Whole plant foods intake is associated with fewer menopausal symptoms in Chinese postmenopausal women with prehypertension or untreated hypertension.
OBJECTIVENutritional factors have been suggested to be associated with menopausal symptoms (MS). However, the role of overall diet in MS has seldom been examined in Asian populations. This study aims to examine the association of dietary patterns with MS in Chinese postmenopausal women.
METHODSThis was a cross-sectional study of 726 women with prehypertension or untreated hypertension who attended the screening visit for a soy trial. Dietary data were collected using a validated food frequency questionnaire containing 85 food items. Principal components factor analysis was used to derive dietary patterns based on 11 food groups. Factors were rotated by orthogonal transformation. Menopause-related symptoms were assessed by a 20-item validated and structured checklist.
RESULTSThree dietary patterns were identified: processed foods, whole plant foods, and animal foods. Higher tertile of whole plant foods (P for trend <0.05) or lower tertile of processed foods (P for trend <0.05) was associated with fewer MS in a dose-dependent manner. Multivariate linear regression analyses showed that whole plant foods scores were negatively associated with MS scores, even after adjustments for a range of potential confounders (P < 0.01). Logistic regression analyses showed that whole plant foods intake was associated with a significant reduction in risk for nonvasomotor symptoms only.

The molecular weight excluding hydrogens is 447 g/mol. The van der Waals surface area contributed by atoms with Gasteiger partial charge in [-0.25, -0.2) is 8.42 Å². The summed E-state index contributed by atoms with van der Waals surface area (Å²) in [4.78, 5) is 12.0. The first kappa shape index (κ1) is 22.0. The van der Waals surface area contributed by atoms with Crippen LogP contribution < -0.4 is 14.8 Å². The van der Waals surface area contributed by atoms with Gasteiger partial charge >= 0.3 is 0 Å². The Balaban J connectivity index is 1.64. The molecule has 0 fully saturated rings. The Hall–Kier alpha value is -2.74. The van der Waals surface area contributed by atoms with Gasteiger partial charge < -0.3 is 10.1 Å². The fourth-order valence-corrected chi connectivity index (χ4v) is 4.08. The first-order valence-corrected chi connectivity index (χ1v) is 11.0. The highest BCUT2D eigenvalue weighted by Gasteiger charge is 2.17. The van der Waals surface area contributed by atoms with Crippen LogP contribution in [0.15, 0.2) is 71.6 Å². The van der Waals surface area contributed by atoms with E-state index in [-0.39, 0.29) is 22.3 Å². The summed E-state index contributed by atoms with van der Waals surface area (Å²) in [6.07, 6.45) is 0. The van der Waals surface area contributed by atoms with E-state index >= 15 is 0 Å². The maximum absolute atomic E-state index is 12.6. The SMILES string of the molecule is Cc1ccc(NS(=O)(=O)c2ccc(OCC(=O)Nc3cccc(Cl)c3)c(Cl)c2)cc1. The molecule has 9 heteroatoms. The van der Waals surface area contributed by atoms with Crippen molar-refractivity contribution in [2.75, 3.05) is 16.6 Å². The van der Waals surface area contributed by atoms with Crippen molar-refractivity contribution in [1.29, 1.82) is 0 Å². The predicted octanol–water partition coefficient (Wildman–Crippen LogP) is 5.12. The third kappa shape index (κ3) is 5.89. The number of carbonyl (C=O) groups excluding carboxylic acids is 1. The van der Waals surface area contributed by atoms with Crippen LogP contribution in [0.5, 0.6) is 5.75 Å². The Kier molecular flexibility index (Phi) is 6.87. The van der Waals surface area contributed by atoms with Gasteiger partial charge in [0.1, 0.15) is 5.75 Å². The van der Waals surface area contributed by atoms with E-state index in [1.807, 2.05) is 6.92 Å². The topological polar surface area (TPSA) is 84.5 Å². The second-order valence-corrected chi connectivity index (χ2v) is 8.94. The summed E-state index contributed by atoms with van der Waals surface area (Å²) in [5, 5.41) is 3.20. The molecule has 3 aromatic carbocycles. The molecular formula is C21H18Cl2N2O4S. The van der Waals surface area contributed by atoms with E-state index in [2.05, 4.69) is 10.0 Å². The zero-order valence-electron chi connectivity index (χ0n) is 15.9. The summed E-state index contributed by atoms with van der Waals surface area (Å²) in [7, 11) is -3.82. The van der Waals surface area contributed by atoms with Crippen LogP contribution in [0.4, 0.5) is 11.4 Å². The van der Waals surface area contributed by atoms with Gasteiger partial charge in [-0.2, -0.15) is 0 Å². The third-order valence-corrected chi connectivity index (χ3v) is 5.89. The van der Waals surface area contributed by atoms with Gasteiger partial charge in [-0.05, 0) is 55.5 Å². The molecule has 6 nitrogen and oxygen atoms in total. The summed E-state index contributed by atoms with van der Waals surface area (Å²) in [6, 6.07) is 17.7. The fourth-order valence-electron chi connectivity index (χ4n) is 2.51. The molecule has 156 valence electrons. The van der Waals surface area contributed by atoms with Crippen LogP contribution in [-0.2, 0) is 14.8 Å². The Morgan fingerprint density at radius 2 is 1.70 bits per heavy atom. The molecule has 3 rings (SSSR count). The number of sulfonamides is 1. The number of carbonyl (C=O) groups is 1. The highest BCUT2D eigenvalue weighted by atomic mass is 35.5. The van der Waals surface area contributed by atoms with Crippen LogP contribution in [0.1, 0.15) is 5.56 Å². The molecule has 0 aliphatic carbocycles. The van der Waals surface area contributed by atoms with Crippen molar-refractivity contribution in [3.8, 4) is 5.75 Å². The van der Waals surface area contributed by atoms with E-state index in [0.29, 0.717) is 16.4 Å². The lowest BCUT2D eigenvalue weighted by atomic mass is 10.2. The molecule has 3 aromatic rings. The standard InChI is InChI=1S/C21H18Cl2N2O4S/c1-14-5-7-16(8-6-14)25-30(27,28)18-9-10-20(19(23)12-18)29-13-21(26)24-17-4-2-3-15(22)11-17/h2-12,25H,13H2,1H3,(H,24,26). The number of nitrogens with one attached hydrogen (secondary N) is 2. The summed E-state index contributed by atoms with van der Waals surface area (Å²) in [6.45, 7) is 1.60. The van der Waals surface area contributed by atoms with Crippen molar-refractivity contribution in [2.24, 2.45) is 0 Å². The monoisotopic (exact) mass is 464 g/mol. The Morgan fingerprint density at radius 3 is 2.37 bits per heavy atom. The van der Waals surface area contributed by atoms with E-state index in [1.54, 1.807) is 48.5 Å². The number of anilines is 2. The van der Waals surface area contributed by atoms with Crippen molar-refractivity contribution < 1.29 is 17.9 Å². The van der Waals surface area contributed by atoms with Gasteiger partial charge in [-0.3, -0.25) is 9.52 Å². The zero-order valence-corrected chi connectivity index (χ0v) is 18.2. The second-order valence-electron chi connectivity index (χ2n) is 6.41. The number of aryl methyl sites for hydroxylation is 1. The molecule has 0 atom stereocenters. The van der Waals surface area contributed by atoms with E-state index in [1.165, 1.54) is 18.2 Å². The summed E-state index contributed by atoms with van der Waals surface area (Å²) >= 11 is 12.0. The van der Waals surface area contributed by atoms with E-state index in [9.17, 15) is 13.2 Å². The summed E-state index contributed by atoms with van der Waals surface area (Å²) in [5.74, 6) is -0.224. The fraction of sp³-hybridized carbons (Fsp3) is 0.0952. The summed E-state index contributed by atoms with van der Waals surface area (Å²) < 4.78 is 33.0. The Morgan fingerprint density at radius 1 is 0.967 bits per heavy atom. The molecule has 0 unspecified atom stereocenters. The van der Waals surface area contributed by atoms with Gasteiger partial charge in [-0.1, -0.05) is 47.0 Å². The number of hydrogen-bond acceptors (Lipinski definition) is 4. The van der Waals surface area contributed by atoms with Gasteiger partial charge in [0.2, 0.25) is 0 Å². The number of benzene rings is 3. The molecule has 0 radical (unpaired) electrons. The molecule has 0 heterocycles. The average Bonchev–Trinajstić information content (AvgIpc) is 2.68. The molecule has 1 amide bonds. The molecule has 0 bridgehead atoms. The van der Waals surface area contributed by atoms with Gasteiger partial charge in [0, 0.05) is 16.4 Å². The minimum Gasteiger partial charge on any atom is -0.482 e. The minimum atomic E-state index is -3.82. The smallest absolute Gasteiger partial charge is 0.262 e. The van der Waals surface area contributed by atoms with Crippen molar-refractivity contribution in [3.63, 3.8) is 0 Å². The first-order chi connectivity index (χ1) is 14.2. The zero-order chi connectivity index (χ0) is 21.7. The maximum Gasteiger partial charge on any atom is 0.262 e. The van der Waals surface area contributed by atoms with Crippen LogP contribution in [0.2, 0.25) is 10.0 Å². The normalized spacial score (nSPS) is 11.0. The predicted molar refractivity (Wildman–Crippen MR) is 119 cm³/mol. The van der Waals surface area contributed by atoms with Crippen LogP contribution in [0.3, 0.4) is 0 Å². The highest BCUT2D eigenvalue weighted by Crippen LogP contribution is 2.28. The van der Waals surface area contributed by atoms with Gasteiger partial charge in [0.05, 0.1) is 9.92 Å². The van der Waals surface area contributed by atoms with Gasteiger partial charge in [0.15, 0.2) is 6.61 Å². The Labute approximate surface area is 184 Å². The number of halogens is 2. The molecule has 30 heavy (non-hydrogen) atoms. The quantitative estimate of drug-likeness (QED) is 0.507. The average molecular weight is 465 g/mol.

CONCLUSIONSOur study demonstrates that high intake of whole plant foods is independently associated with fewer nonspecific MS. Further evidence from well-designed prospective studies is required to confirm this finding.
From the 1Department of Medicine and Therapeutics, The Chinese University of Hong Kong, Shatin, Hong Kong SAR; 2Division of Epidemiology, The Jockey Club School of Public Health and Primary Care, The Chinese University of Hong Kong, Shatin, Hong Kong SAR; and 3Department of Sports Science and Physical Education, The Chinese University of Hong Kong, Shatin, Hong Kong SAR., ,
Surveys and Questionnaires
Pub Type(s)Journal Article
Research Support, Non-U.S. Gov't